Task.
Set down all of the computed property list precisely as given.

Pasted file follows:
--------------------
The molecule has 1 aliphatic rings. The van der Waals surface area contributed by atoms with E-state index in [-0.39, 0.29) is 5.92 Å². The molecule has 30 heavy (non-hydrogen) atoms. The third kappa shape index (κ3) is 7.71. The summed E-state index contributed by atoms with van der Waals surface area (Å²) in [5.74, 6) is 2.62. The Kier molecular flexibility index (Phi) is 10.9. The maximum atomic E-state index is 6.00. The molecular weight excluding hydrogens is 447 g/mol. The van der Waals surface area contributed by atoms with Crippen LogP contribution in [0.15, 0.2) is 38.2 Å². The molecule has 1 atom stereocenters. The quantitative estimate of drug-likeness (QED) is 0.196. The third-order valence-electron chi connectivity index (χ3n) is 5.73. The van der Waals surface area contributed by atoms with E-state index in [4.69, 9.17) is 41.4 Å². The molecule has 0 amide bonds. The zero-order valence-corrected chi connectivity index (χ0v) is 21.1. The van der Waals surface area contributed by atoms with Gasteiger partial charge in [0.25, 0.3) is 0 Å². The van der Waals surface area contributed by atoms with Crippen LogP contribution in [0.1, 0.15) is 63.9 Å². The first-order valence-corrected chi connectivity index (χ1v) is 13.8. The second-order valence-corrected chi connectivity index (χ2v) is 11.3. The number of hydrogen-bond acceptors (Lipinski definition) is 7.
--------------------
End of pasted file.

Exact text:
The molecule has 1 aliphatic rings. The van der Waals surface area contributed by atoms with E-state index in [-0.39, 0.29) is 5.92 Å². The molecule has 30 heavy (non-hydrogen) atoms. The third kappa shape index (κ3) is 7.71. The summed E-state index contributed by atoms with van der Waals surface area (Å²) in [5.74, 6) is 2.62. The Kier molecular flexibility index (Phi) is 10.9. The maximum atomic E-state index is 6.00. The molecular weight excluding hydrogens is 447 g/mol. The van der Waals surface area contributed by atoms with Crippen LogP contribution in [0.15, 0.2) is 38.2 Å². The molecule has 1 atom stereocenters. The quantitative estimate of drug-likeness (QED) is 0.196. The third-order valence-electron chi connectivity index (χ3n) is 5.73. The van der Waals surface area contributed by atoms with E-state index in [4.69, 9.17) is 41.4 Å². The molecule has 0 amide bonds. The zero-order valence-corrected chi connectivity index (χ0v) is 21.1. The van der Waals surface area contributed by atoms with Gasteiger partial charge in [0.25, 0.3) is 0 Å². The van der Waals surface area contributed by atoms with Crippen LogP contribution in [0.1, 0.15) is 63.9 Å². The first-order valence-corrected chi connectivity index (χ1v) is 13.8. The second-order valence-corrected chi connectivity index (χ2v) is 11.3. The number of hydrogen-bond acceptors (Lipinski definition) is 7.